Character is fate, the Romans learned, and biography is history. They’re also the essence of today’s headlines. As serious journalists tackle our Great Crash, they should begin by digging deep beneath the perfunctory clip-file profiles of the major players — from White House, Treasury and Fed to Congress to counting-house suites — to connect the dots of lives lived and patronage careers advanced in an intricately interwoven but not indecipherable system.
An in-depth look at the people and their milieu may well lead to smoking guns, like who killed the Wyden-Snowe bonus-reduction or what did anyone know and when did they know it. But more importantly, it will help readers understand the sociology of knowledge and naturally collusive behavior that usually makes racketeering unnecessary. Why do Paulson, Liddy and Geithner, Schumer and Frank, et al., think and act like Paulson, Liddy and Geithner, Schumer and Frank, et al? (And the more adventuresome reporter can probe the same for the newly elevated CEO in the Oval Office.)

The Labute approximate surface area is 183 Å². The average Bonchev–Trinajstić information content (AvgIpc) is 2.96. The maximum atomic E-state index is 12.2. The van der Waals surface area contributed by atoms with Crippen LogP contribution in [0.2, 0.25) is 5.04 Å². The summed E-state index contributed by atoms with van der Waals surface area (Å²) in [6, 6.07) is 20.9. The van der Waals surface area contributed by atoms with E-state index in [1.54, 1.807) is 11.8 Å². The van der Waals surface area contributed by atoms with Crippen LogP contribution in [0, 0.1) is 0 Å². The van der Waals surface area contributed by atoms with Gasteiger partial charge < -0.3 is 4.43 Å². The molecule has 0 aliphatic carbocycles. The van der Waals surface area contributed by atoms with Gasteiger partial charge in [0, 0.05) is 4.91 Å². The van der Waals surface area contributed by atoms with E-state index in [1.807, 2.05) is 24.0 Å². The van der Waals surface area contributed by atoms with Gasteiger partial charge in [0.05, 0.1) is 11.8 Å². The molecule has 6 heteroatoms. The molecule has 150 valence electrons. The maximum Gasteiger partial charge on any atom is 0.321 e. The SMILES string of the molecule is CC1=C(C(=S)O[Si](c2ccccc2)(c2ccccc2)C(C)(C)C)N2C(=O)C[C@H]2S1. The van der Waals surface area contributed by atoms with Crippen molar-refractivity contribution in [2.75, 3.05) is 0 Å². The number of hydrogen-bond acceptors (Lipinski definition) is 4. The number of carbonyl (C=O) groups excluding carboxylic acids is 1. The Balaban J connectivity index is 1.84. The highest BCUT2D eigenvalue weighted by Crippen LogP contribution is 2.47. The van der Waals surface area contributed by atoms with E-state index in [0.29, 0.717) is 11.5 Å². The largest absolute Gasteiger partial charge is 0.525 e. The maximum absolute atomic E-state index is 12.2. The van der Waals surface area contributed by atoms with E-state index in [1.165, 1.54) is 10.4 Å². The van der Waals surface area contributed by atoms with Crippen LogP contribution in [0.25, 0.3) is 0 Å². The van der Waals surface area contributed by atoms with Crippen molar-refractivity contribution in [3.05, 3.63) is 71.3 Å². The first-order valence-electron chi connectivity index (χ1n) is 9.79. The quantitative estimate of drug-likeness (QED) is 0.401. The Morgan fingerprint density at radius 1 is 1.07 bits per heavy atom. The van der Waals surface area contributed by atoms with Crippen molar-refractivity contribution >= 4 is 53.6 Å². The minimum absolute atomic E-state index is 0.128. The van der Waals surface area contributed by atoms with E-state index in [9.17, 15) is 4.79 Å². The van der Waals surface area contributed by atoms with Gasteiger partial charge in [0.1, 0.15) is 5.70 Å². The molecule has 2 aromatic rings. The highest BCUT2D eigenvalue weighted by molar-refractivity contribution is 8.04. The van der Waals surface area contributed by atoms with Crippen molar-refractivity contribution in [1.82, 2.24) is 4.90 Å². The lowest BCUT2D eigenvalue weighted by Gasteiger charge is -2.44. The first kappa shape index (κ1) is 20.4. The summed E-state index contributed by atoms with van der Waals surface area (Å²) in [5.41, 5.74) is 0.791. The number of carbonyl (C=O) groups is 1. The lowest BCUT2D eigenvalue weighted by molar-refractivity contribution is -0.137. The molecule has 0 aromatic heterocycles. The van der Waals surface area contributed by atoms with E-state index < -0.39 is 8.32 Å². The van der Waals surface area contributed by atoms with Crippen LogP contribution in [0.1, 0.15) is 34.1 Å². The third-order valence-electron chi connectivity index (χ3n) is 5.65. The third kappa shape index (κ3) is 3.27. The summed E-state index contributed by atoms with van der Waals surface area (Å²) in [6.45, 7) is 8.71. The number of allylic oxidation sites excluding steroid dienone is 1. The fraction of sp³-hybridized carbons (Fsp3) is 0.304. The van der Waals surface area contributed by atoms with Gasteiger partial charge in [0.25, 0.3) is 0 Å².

Conspiracies are always inviting, and there might even be some floating around, but that’s not the real story here. In James Carville terms, it’s the culture, stupid.
In this vein, I highly recommend Jim Galbraith’s recent piece in the Washington Monthly.
Roger Morris is an award-winning author and investigative journalist who served in the Foreign Service and on the Senior Staff of the National Security Council under Presidents Lyndon Johnson and Richard Nixon.
Where else do you see journalism of this quality and value?
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